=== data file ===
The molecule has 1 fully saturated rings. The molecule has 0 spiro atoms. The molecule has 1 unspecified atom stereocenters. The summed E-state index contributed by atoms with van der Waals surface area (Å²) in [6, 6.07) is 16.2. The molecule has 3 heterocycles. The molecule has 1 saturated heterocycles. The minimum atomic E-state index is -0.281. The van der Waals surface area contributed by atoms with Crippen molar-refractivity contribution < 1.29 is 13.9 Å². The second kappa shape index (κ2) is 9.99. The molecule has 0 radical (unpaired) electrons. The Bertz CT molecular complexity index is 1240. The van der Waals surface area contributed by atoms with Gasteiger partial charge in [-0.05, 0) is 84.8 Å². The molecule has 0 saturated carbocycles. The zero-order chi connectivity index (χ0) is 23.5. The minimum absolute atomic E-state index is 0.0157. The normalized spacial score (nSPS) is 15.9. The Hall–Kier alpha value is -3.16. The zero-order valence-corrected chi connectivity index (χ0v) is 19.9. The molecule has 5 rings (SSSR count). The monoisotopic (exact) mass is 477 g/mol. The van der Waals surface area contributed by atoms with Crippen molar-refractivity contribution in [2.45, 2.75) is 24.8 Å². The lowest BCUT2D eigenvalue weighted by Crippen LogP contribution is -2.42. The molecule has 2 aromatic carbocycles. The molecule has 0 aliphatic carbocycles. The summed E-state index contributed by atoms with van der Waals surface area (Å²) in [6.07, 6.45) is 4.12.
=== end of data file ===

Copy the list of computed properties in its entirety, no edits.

The molecule has 1 fully saturated rings. The molecule has 0 spiro atoms. The molecule has 1 unspecified atom stereocenters. The summed E-state index contributed by atoms with van der Waals surface area (Å²) in [6, 6.07) is 16.2. The molecule has 3 heterocycles. The molecule has 1 saturated heterocycles. The minimum atomic E-state index is -0.281. The van der Waals surface area contributed by atoms with Crippen molar-refractivity contribution < 1.29 is 13.9 Å². The second kappa shape index (κ2) is 9.99. The molecule has 0 radical (unpaired) electrons. The Bertz CT molecular complexity index is 1240. The van der Waals surface area contributed by atoms with Gasteiger partial charge in [-0.05, 0) is 84.8 Å². The molecule has 0 saturated carbocycles. The zero-order chi connectivity index (χ0) is 23.5. The minimum absolute atomic E-state index is 0.0157. The normalized spacial score (nSPS) is 15.9. The Hall–Kier alpha value is -3.16. The zero-order valence-corrected chi connectivity index (χ0v) is 19.9. The molecule has 5 rings (SSSR count). The monoisotopic (exact) mass is 477 g/mol. The van der Waals surface area contributed by atoms with Crippen molar-refractivity contribution in [2.45, 2.75) is 24.8 Å². The lowest BCUT2D eigenvalue weighted by Crippen LogP contribution is -2.42. The molecule has 2 aromatic carbocycles. The molecule has 0 aliphatic carbocycles. The summed E-state index contributed by atoms with van der Waals surface area (Å²) in [6.07, 6.45) is 4.12.